Alison Bergblom Johnson’s career builds on fruitful partnerships

Editor’s note: As the national platform for Springboard for the Arts, Creative Exchange has long been a platform to highlight the artists, resources, and efforts in our national network. In this pandemic, as Springboard for the Arts’ work is increasingly online and accessible nationally, we’ll be turning the spotlight on Springboard staff and our Artist Career Consultants, to share more about who we are, and the work we do. Enjoy!

Springboard for the Arts Artist Career Consultant Alison Bergblom Johnson knows about how doing things yourself and seeking out support can lead to fruitful partnerships. Her career is multifaceted, spanning disciplines and subjects, exploring gender, disability, trauma and more. She has worked in major museums, residency programs, and nonprofits, and brings herself, as an artist with a disability, to her practice and teaching. She is leading the workshop Work of Art+: Amplify Your Work – A PR Primer, with Krista Rolfzen Soukup on August 29.

Share a little about your creative practice.
As an artist I’m obsessed with questions about gender, value, worth, and trauma. I’m a multigenre artist, and I work across visual, lit, and performance to engage with those questions. They also bleed together a lot, for instance I rehearse my writing as if I’m going to perform it regardless of whether it’s a print piece or a performance text. I was a secret collage artist for a long time, and that’s become something that’s more to the forefront these last few years. (I joined the Twin Cities Collage Collective last winter). I’ve also done a lot of solo performance as a storyteller, written and published essays.

How did you start working with Springboard for the Arts?
In 2009 I was feeling frustrated in my growth and opportunities as an artist. I did a consultation with Zaraawar Mistry that was incredibly helpful. I gained practical tools from that meeting about budgets and promotion. I created a solo show, Other Than Tragedy, about mental health and illness as experienced by some of my women ancestors. I won a Fringe slot that year, and I was encouraged enough by a mix of positive reviews, and doing a bit better than breaking even. Later I went to a few Work of Art sessions in the Hennepin County libraries with Noah Keesecker and others. About this time I was at a conference for artists with disabilities and Kathleen Richert presented two of the Work of Art workshops. There was a huge demand for these workshops. There were many accessibility issues present at the conference. It was important to me as an artist with disabilities to help bring knowledge about arts careers and professional practice to other artists with disabilities. Years later, I participated in the facilitators training for Work of Art, and became certified in the curriculum. As an artist with a disability, I’m feeling like now there is more effort to include us into more mainstream things. I want people to know that we’re here and we exist.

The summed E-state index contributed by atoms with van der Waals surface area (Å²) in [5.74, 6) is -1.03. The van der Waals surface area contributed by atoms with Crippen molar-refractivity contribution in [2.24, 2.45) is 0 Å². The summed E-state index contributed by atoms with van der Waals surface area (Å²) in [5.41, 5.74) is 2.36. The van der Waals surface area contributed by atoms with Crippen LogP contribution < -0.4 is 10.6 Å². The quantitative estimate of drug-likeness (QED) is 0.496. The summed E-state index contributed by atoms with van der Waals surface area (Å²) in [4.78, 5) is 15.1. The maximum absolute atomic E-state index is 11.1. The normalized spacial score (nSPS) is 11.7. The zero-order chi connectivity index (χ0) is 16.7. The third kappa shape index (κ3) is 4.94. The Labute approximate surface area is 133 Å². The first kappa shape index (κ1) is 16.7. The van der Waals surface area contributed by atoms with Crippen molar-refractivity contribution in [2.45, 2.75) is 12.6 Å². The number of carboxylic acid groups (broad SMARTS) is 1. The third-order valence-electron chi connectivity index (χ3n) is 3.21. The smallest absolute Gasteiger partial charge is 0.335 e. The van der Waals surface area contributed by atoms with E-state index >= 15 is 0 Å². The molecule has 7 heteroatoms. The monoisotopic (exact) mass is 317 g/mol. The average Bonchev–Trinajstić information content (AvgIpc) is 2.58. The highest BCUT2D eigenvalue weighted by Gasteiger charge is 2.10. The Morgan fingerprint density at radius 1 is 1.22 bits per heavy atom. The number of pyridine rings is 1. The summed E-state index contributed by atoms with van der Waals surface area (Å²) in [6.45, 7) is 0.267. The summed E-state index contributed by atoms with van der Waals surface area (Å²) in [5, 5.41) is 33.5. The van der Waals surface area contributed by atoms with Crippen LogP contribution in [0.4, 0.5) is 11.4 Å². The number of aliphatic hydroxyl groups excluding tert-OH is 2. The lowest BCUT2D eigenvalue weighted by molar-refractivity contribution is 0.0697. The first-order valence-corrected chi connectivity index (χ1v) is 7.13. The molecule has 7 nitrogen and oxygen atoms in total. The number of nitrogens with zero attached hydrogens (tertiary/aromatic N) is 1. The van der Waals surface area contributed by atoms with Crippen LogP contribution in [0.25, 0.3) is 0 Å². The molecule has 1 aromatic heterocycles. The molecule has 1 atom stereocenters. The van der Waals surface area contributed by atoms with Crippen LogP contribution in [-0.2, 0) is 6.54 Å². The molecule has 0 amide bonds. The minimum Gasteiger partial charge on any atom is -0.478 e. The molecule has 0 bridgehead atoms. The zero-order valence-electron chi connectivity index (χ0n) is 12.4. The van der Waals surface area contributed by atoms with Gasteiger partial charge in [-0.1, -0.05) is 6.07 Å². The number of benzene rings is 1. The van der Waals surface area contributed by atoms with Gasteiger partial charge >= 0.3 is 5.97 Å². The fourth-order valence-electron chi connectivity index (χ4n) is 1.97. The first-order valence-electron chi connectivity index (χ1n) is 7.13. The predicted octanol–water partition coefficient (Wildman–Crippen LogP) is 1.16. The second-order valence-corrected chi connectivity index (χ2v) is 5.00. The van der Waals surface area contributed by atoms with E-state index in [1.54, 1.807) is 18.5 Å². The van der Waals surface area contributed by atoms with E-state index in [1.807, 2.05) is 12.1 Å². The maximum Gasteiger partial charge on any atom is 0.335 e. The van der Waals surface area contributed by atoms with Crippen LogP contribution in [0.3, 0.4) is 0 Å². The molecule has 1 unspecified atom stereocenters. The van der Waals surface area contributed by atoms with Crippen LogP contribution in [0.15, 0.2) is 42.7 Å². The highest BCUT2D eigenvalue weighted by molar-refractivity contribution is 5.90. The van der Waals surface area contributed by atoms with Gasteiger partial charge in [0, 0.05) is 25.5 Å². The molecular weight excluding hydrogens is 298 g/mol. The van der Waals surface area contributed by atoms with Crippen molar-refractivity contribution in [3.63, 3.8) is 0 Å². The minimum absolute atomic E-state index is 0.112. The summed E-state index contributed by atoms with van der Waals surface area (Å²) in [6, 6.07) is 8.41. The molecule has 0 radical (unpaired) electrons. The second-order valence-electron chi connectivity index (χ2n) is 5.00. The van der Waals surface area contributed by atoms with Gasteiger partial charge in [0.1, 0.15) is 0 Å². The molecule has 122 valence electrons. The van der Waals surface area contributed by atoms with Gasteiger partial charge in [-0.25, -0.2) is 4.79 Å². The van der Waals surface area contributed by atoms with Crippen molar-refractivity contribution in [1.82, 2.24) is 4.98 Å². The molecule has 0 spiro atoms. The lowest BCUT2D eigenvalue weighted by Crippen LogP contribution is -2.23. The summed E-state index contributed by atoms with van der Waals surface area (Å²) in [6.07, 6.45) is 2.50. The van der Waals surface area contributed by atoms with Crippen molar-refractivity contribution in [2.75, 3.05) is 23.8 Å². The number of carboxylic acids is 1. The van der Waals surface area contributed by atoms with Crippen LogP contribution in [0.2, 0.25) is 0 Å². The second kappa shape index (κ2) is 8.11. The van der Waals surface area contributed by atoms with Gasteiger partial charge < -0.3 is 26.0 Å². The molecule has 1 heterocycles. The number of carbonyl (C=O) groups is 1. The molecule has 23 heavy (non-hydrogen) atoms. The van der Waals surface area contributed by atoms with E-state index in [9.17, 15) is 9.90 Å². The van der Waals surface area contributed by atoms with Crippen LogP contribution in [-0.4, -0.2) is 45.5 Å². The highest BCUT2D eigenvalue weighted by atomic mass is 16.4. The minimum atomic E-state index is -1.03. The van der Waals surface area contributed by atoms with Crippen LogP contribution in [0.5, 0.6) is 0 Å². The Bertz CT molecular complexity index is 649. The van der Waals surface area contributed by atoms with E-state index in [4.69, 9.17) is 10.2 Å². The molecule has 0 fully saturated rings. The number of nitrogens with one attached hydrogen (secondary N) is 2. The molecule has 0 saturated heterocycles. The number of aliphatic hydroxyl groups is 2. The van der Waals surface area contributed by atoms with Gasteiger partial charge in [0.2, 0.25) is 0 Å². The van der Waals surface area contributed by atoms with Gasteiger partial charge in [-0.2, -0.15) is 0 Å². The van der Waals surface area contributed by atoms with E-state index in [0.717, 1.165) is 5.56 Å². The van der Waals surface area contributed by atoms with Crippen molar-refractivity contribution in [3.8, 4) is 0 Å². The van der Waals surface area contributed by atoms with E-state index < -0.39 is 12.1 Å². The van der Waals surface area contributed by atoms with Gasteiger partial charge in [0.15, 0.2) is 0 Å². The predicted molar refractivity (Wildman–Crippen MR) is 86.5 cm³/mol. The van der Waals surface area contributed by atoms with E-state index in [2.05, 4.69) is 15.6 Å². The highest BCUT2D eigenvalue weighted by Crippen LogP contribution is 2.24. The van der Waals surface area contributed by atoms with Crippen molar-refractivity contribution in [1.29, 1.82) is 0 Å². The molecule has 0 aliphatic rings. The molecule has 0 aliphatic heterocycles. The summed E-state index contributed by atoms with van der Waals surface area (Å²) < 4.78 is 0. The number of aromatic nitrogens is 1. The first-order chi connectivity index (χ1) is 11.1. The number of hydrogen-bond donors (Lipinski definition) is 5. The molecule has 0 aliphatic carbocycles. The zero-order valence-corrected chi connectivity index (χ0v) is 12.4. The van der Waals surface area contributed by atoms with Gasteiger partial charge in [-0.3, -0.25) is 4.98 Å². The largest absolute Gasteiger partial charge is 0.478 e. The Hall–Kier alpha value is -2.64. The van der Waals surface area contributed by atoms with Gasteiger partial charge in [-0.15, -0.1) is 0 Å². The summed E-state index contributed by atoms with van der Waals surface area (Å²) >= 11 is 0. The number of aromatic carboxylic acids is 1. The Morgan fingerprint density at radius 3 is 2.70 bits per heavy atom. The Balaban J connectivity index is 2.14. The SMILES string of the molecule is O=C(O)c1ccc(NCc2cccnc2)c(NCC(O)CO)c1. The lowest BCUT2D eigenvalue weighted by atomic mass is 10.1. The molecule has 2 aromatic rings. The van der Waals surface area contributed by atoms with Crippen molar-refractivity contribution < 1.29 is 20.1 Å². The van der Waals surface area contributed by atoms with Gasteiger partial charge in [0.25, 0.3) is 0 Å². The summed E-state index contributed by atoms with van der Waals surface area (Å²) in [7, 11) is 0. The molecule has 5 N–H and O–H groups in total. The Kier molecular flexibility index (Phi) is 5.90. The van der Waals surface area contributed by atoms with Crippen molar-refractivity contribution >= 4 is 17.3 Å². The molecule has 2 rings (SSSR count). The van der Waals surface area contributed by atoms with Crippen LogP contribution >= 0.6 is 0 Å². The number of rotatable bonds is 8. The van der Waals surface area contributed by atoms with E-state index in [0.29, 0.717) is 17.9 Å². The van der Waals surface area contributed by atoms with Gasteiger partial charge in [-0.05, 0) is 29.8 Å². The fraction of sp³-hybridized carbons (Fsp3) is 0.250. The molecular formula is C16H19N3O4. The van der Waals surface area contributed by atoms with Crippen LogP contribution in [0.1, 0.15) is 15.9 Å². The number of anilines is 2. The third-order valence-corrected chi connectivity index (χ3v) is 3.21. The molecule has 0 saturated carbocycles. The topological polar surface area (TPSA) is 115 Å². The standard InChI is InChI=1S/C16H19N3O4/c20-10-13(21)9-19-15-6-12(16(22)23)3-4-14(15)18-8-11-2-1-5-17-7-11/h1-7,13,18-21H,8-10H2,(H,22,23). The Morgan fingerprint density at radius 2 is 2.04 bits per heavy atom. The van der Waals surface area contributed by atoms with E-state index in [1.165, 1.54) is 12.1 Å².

What are projects that you have going right now or an idea in the making? What’s a project you’d like to see happen?
I’m curating an evening at the Walker Art Center as part of Mn Artists Presents in November 2020, though now it will be an online event. The framework is artists with disabilities and our relationships to the mainstream and to disability-specific space. I wanted badly to try and include people who have a commitment to making work, but also are not so well known in order to really amplify artists with disability. This event is also going to have an artists with disabilities-specific networking session and it will be a live session after the performances. I’ll invite folks who don’t have disability to be present but not participate. There are also two short films by artists with disabilities: one is about disability, and the other is not at all. I’m really excited to engage with these questions and promote greater inclusion.

What’s something you wish others knew about you?
It seems minor, but pronouncing Bergblom can be a challenge. It’s Berg – as in a small hamlet, lum as in rhymes with numb, and the second b silent. So Berg-lum.

Also, I am almost 40, and I spent a lot of my 20s figuring myself out and getting medical care so that I’d be able to manage my disabilities. When I approached my 30s I thought ‘Oh god, I’m suppose to have made it by now.’ I felt on the outside of an exclusionary art and theater world. I also self-produced work a lot out of frustration. I never realized then that the attitude of just doing would be something that would lead to really amazing collaborations and partnerships. These partnerships I built came out of not being afraid of making work and just putting it out there. I’m really proud to be part of Springboard because they are great at developing and sharing tools so that anyone can do that.

Photo by Matt Ayers

Springboard Resources
Artist Career Consultants, available for virtual consultations:
Work of Art: Business Skills for Artists toolkit:

Cover photo of Alison Bergblom Johnson by Laura Lee Buhman.